For the Grand Canyon I think the ability to spin on the spot is probably at the top of my list followed by the ability to accelerate rapidly to cross away from trouble all balanced against stability and the ability to handle holes. I would rate speed on the flats at the bottom of the list as spending time in the canyon is much more important than reaching a destination quickly.

    So lots of rocker for turning, round bilges for speed and to avoid tripping on the chines but mostly flat bottom for stability and low draft, lots of flare above the waterline for secondary stability and climbing waves, self bailing with waterproof storage below the floor to keep the COG low. Reduce weight as much as possible.
     
  5. garren
    Joined: Mar 2009
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    Location: Billings, Montana

    garren Junior Member

    Was able to view your profile image at home. Both images look a lot like the "gunning dory" I scratched out in pencil today.

    What are your dimensions?

    Gary
     
  6. KJL38
    Joined: Jun 2008
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    Location: Tasmania

    KJL38 Junior Member

  7. KJL38
    Joined: Jun 2008
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    Location: Tasmania

    KJL38 Junior Member

    OK rethink- Below the waterline like a scaled up Zet Raptor kayak http://www.zet-kayaks.com/?p=40 This would give a good combination of speed v turning with rails for carving into eddys but less chance of tripping on the chine than the traditional dory.

    Flared sides with extreme flare in the ends like the surfboat bow http://www.woodworkforums.com/attac...-ofr-surf-lifesaving-wooden-boat-surfboat.jpg For climbing waves and a dryer ride, also for secondary stability.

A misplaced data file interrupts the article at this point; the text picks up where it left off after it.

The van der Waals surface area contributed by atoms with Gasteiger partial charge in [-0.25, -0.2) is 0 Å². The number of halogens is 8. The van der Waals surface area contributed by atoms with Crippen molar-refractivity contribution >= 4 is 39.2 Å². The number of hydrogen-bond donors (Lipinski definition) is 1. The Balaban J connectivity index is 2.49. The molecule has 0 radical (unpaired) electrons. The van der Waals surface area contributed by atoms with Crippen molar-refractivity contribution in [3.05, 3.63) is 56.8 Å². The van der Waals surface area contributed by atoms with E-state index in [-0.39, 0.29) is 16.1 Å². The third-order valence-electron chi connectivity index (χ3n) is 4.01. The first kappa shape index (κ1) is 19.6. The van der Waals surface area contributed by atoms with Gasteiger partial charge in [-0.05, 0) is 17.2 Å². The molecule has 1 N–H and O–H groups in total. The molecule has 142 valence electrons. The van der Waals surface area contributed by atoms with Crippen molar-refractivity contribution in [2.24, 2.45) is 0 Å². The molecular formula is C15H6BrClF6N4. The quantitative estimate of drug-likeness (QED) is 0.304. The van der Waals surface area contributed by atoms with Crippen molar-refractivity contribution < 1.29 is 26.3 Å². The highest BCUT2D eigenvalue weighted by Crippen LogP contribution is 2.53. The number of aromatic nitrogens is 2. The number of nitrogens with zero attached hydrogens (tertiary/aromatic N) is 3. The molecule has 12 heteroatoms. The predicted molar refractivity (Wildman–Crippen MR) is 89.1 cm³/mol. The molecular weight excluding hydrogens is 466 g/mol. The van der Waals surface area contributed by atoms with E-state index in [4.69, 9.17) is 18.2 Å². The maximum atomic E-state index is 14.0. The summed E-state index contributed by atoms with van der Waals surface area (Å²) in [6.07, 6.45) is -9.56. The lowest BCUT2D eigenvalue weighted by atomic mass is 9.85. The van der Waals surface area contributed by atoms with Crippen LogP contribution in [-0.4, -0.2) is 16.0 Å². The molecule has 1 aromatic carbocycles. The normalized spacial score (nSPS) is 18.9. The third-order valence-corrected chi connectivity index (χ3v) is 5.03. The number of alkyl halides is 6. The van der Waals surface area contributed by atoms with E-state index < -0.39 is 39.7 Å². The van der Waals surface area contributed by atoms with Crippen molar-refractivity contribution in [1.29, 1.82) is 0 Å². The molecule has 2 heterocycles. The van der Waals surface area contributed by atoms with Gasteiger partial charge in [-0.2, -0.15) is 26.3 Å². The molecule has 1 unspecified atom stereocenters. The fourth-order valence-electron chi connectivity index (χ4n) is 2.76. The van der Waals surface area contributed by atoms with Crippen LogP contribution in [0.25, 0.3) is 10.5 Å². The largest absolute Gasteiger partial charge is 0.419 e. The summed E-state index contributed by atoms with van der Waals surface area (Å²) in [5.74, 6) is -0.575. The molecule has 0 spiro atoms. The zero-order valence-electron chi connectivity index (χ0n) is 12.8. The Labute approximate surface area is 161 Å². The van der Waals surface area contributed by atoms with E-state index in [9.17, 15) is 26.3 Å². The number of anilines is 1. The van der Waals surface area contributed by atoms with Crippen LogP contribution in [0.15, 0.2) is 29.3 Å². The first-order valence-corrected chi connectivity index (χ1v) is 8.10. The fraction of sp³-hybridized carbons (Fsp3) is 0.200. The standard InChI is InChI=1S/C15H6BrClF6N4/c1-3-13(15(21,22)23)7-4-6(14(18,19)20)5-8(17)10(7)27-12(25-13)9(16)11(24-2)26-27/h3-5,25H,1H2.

Enclosed decks at each end and wide side decks. Raised self bailing floor like a surf dory http://www.pearsonunlimited.com/DorySpecs.html Large central scuppers on each side and smaller scuppers in front and back corners with floor sloping down to center aprox 2" above waterline. This avoids large masses of water suddenly altering the balance as seen in this clip http://www.youtube.com/watch?v=-pfnQrXpZ7w The side decks keep the passengers in the center of the boat and improve secondary stability if you drop a gunwale.

    Low seat heights for passengers. I'm also wondering if there is a way to make it easier to get swimmers back into the boat?

    The hull up to floor level could be carved from foam, other sections made from foam and attached with it all encased in composites. This would make a fun lightweight boat for day use or storage lockers could be added for tripping.
     
  8. river runner
    Joined: Jul 2011
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    Location: Colorado

    river runner baker

    influence, image

    I've reattached the image. We'll see if it comes through better this time.
    My design was influenced by a surf boat by John Gardner in his book 'The Dory Book'. It was used by an oil company to get men from the beach out to a boat that would then take them to the oil rig.
    The boats Powell used were wherries. A design meant to be rowed facing the stern, which is what they did. This design is not only a double ender and rowed facing the bow, but is much wider than the Powell boats and has more rocker. This boat is 7.5 feet wide and almost 19 ft. long.